Tools usage
  • All tools regardless of material are considered a weapon and likely must be used under supervision
  • Hoses are considered weapons and their use likely is not allowed without supervision
  • Small knives for harvest may be allowed only for limited use
  • Small scissors, such as those found in first aid kits, may not be allowed
  • Develop tool check-in and check-out procedures
  • Request specific guidance for the farm to ensure that all items are in compliance
Breaks
  • Breaks may be allowed only in a designated break room
  • Federal regulations require the presence of drinking water at all times
  • Bathroom availability may be limited due to location of farm (GAP certification requires bathrooms accessible to workers at all times)
  • Smoking is not allowed, so a no-smoking policy is required
  • Develop break, eating/drinking, and bathroom policies to be maintained in the prison farm setting (such as water stations at the edge of the farm, portable hand-washing stations, portable toilets, breaks at designated times)
Sickness policy
  • All prisoners who are sent to the farm are expected to be healthy enough to work
  • Limited wording on the sickness policy may be required as prisoners may try to get out of work due to "symptoms"
  • If a prisoner becomes sick, he or she is usually unable to be sent back to the institution unless the illness is serious
  • Determine activities that can be completed if a prisoner is sick but wants to work (such as paperwork)
  • Have a waiting list of prisoners who can work if someone is sick so that the farm is never short staffed
Disease concerns
  • Hepatitis A and blood-borne illnesses are common in prison populations
  • Cuts/abrasions and sickness (i.e., vomiting) can occur during time on farm
  • Train prisoners on how to properly wash their hands
  • Train staff on how to identify symptoms of illness
  • Train staff on how to remove bodily fluids safely
Mixed farm
  • Farms can produce several commodities, such as crops, livestock, and produce
  • Prisoners may be expected to work on all parts of a farm
  • Changing of clothing and boots for the livestock unit and the produce gardens may be limited
  • Plan the order of chores on the farm to minimize cross-contamination (e.g., harvest produce and then clean cattle barns)
  • Consider using cleanable aprons and work boots that can be checked in and out
Note. GAP = good agricultural practices. Information is based on experience of pilot testing food safety training program at an Iowa prison farm.

Summary

Prison farms provide many opportunities for prison populations to expand on their skill sets, gain training hours, and work outside. On many prison farms, prisoners grow produce, thus making food safety training a priority. In creating our prison farm food safety curriculum, we prioritized personal hygiene, attention to clothing and boots, disease and sickness, and strategies for managing mixed farms. Development of a food safety training for prison farms does pose many challenges, but they can be overcome. High offender turnover rates along with time restrictions may limit the depth of information that can be provided. The number of challenges is dependent on the prison system's rules and regulations. It is important that educators understand the prison system they will work with and have flexibility when implementing any program.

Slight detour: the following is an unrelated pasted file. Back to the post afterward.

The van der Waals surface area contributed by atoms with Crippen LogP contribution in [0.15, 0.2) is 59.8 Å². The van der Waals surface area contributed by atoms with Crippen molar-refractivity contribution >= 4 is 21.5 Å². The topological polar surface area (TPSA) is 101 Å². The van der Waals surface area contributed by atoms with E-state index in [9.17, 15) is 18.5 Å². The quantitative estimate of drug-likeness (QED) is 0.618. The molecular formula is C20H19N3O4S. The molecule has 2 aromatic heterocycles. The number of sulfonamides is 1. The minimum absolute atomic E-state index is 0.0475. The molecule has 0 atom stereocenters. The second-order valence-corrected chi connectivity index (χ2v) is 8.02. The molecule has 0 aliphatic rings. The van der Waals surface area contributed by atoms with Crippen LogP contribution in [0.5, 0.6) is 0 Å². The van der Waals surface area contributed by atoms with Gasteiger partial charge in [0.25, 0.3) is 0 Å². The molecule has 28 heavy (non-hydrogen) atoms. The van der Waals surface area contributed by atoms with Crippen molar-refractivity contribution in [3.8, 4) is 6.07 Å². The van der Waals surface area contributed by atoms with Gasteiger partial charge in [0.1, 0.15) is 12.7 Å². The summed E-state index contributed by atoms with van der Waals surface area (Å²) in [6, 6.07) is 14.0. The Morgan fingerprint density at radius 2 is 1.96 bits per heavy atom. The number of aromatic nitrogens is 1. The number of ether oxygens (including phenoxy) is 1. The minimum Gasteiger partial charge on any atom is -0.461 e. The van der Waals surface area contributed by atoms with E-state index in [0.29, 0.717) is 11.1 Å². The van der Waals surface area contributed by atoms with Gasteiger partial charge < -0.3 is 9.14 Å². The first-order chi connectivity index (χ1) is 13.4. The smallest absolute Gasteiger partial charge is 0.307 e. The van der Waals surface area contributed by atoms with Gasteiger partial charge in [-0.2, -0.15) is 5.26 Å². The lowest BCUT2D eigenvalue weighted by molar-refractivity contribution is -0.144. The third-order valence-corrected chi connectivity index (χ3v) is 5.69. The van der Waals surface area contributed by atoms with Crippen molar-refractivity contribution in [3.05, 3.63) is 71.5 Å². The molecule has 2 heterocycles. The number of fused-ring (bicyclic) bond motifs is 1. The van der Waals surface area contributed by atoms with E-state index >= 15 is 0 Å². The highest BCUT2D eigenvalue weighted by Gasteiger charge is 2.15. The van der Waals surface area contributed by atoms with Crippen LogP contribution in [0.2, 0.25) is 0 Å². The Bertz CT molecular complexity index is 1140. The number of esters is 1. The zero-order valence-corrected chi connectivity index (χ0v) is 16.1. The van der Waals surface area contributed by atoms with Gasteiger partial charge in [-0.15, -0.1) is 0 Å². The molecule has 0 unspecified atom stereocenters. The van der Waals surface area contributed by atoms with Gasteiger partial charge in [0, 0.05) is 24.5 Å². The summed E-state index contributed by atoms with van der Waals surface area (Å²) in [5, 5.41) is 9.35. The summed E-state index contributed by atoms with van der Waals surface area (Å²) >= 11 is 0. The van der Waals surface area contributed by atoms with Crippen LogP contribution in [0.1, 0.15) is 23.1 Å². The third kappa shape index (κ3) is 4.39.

Acknowledgment

We thank Iowa Prison Industries for allowing us to work with their farms.

References

Carson, A. E., & Anderson, E. (2016). Prisoners in 2015. NCJ 250229. Retrieved from https://www.bjs.gov/content/pub/pdf/p15.pdf

Iowa Prison Industries. (2014). FY2013 annual report. Retrieved from https://www.iaprisonind.com/downloads/annualrep/IPIAnnualReport_FY13.pdf

Iowa Prison Industries. (2017). FY2016 annual report. Retrieved from https://www.iaprisonind.com/downloads/annualrep/IPIAnnualReportFY2016.pdf

Lynch, M. F., Tauxe, R. V., & Hedberg, C. W. (2009). The growing burden of foodborne outbreaks due to contaminated fresh produce: Risks and opportunities. Epidemiological Infection, 137(3), 307–315. doi:10.1017/S0950268808001969

National Good Agricultural Practices Program. (2018). Cornell University National Good Agricultural Practices Program. Retrieved from https://gaps.cornell.edu/educational-materials/

Painter, J. A., Hoekstra, R. M., Ayers, T., Tauxe, R. V., Braden, C. R., Angulo, F. J., & Griffin, P. M. (2013). Attribution of foodborne illnesses, hospitalizations, and death to food commodities by using outbreak data, United States, 1998–2008. Emerging Infectious Diseases, 19(3), 407–415. doi:10.3201/eid1903.111866

Reilly, J. L. (2003). Parenting from prison: What can Extension educators do? Journal of Extension, 41(5), Article 5IAW4. Available at: http://www.joe.org/joe/2003october/iw4.php

Richel, K. (2013). Introducing inmates to Extension through financial education and experiential learning tools. Journal of Extension, 51(3), Article 3IAW5. Available at: http://www.joe.org/joe/2013june/iw5.php

Robinson, M. L., & O'Callaghan, A. M. (2008). Expanding horticultural training into the prison population. Journal of Extension, 46(4), Article 4IAW4. Available at: http://www.joe.org/joe/2008august/iw4.php

Shaw, A., Strohbehn, C., Naeve, L., Domoto, P., & Wilson, L. (2015a). Current trends in food safety practices for small growers in the Midwest. Food Protection Trends, 35(6), 461–469.

Shaw, A., Strohbehn, C., Naeve, L., Domoto, P., & Wilson, L. (2015b). Knowledge gained from good agricultural practices courses for Iowa growers. Journal of Extension, 53(5), Article 5RIB3. Available at: http://www.joe.org/joe/2015october/rb3.php